I have been contacted by Mr. Ed Pelshaw and he has advised me that (1) he stands by the facts reported by himself, the Florida MEP and FARO regarding the results of FARO’s three month lean implementation in 2000-2001; and (2) that he has not been employed by FARO for the last three years and has had no involvement in the pending shareholder lawsuit or recent company activities in dispute in that lawsuit.
I am a dyed in the wool Michigan State fan, through rain or shine, good years and bad. As a result, when our arch-rival the University of Michigan plays the hated Notre Dame University every year, I earnestly hope that somehow, through some quirk in the rules, they find a way for both teams to lose. It is unreasonable, but the fact is that in order to savor the defeat of one team, I must endure the victory of the other, which is hard to do.
That is the same gut feeling I got when I read of a class action lawsuit filed against FARO Technologies. Lawyers and Wall Street versus an outfit that blatantly mocks lean manufacturing. If it weren’t for the fact that many good people who work in the trenches for FARO would be hurt by it, I would think the best outcome would be for FARO to spend every dime they have fighting the suit, and lose. That way, FARO would be gone and the lawyers would get zilch. Again, though, too many FARO people would end up on the street. I’m going to keep thinking about it, though. There has to be a way for both to lose.
This pathetic tale actually began in 2001 when FARO and the Florida MEP jointly announced some astounding accomplishments at FARO as a result of the folks at the MEP helping them become lean. In only three months, according to Mr. Ed Pelshaw, FARO VP and the greatest spinner of yarns since Aesop, FARO increased capacity by 89%, reduced WIP by 84%, cut floor space by 47%, and reduced labor costs by 45%. Now that was one heck of a piece of work in only three months. In fact, if this turns out to be remotely true, let me be the first to recommend kicking Shingo off the throne and renaming it the Pelshaw Prize.
It turned out the numbers may be a tad off, however. Last year, in a 10Q report issued by the company, they said the FARO "implemented a new enterprise resource planning (ERP) system. In order to ensure that the system had been properly implemented, management tested the physical inventory in October of 2005. the testing identified a difference between the book balance reflected in the financial records and the physical inventory of approximately $1.6 million related to inventory costing and consumption variances."
These guys turn inventory at the very unlean rate of about four times a year – a little more, I guess, now that they have found a big chunk of it missing. In between Ed and the rest of the boys at FARO telling the world they are the leanest company since Toyota, and fessing up to the ERP debacle, it turns out the company had an IPO and the owners got pretty rich.
The whole thing irked a bunch of Wall Street types and their lawyers, so a class action lawsuit was filed on behalf of anyone who bought stock in FARO last year. The lawsuit says that "FARO represented itself as having implemented lean manufacturing principles that brought about numerous operating efficiency improvements in its production capacity. However, these statements were materially false and misleading because the Company’s internal inventory and accounting controls were defective…" In other words, Ed, how in the heck could you have claimed inventories went down by so much if you had no idea what inventory was either before or after you hooked up with the miracle workers at the Florida MEP?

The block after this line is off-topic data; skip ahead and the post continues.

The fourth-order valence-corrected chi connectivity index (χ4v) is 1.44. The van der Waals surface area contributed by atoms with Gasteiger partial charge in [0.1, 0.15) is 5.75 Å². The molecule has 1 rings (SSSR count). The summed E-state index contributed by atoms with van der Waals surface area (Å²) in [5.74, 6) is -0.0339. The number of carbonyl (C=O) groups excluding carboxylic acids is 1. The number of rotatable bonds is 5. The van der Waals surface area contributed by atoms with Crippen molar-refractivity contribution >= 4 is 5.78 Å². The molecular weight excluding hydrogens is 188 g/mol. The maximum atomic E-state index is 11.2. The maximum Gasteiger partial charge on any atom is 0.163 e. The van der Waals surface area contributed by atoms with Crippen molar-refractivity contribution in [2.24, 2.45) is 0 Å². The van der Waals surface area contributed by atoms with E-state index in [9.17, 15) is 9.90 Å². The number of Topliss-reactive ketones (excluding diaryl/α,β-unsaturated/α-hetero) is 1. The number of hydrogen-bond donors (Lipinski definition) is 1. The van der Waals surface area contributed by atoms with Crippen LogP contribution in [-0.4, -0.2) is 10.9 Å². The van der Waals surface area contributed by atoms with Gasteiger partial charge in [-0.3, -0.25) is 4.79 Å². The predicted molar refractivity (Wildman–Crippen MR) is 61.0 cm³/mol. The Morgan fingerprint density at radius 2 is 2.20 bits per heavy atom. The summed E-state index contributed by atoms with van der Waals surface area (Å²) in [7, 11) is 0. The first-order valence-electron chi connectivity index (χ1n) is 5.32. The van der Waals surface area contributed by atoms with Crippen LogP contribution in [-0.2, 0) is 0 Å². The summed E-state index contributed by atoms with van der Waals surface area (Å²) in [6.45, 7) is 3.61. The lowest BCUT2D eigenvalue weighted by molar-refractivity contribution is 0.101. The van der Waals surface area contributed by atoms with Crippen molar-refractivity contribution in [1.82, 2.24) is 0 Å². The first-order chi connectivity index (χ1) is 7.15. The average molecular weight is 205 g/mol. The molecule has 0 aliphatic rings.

This whole story is such an in depth study of Bovine Scatology (or B.S. as we professionals call it) it is hard to draw any clear conclusions. I am back in the Michigan versus Notre Dame dilemma.
The honchos at FARO deserve to lose. Anyone who would publicly proclaim such lean manufacturing success when their operations are spinning ludicrously out of control is making a travesty of the entire lean concept. They demean the work all of the Superfactory readers are doing, and thousands more people who are honestly committed to improving manufacturing. These guys clearly did not even think lean was important enough to learn the most basic fundamentals, otherwise they would not have worked their way into being the first company in history to be such outrageous liars about lean success to actually be sued for it. Even Delphi didn’t get sued over their lack of leanness.
The big problem with FARO getting their just deserts in court, however, is that it would mean Wall Street wins. I can find no sympathy for the investment community, who does not take the time to learn the first thing about the industries or companies in which they invest, yet demand a seat on the board and a voice in the company. The investors were so ignorant of basic manufacturing they could not spot Ed’s tall tales for what they clearly were. PT Barnum used to say that he felt a moral obligation to take money away from fools before they used it to do something harmful to themselves. Those who plowed their cash into FARO, expecting more three month miracles, strike me as the sort of folks Barnum had in mind.
Finally, while it might be interesting to see a parade of lean experts in court debating exactly what the criteria is for a company to be allowed to proclaim itself ‘lean’, the notion of having that decision made by a Federal judge who, in spite of a wall full of diplomas attesting to his legal wisdom, knows next to nothing about manufacturing is a bit unsettling.
So I am back to where I started. There’s gotta be a way for this thing to end up in a lose-lose situation. I’m going to keep thinking until I figure it out.